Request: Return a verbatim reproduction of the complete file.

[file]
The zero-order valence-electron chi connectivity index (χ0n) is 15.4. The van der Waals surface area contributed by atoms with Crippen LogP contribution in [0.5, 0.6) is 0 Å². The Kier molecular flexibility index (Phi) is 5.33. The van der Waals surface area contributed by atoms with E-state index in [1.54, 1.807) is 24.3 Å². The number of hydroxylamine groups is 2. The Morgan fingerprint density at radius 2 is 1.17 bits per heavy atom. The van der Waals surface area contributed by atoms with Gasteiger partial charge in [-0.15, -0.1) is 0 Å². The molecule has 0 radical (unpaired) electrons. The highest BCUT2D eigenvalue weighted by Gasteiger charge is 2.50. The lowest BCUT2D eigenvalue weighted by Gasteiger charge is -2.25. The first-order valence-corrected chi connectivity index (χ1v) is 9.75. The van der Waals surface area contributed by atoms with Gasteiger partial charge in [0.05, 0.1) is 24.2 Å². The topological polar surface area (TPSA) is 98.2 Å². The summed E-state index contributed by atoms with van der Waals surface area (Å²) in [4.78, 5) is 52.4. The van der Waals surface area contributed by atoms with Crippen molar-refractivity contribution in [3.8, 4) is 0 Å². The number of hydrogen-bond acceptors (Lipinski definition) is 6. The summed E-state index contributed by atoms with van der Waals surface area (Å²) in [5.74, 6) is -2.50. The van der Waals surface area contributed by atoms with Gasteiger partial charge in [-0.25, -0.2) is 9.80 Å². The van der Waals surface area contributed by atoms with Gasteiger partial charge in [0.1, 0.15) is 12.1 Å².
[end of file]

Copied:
The zero-order valence-electron chi connectivity index (χ0n) is 15.4. The van der Waals surface area contributed by atoms with Crippen LogP contribution in [0.5, 0.6) is 0 Å². The Kier molecular flexibility index (Phi) is 5.33. The van der Waals surface area contributed by atoms with E-state index in [1.54, 1.807) is 24.3 Å². The number of hydroxylamine groups is 2. The Morgan fingerprint density at radius 2 is 1.17 bits per heavy atom. The van der Waals surface area contributed by atoms with Gasteiger partial charge in [-0.15, -0.1) is 0 Å². The molecule has 0 radical (unpaired) electrons. The highest BCUT2D eigenvalue weighted by Gasteiger charge is 2.50. The lowest BCUT2D eigenvalue weighted by Gasteiger charge is -2.25. The first-order valence-corrected chi connectivity index (χ1v) is 9.75. The van der Waals surface area contributed by atoms with Gasteiger partial charge in [0.05, 0.1) is 24.2 Å². The topological polar surface area (TPSA) is 98.2 Å². The summed E-state index contributed by atoms with van der Waals surface area (Å²) in [4.78, 5) is 52.4. The van der Waals surface area contributed by atoms with Crippen molar-refractivity contribution in [3.8, 4) is 0 Å². The number of hydrogen-bond acceptors (Lipinski definition) is 6. The summed E-state index contributed by atoms with van der Waals surface area (Å²) in [5.74, 6) is -2.50. The van der Waals surface area contributed by atoms with Gasteiger partial charge in [-0.25, -0.2) is 9.80 Å². The van der Waals surface area contributed by atoms with Gasteiger partial charge in [0.1, 0.15) is 12.1 Å².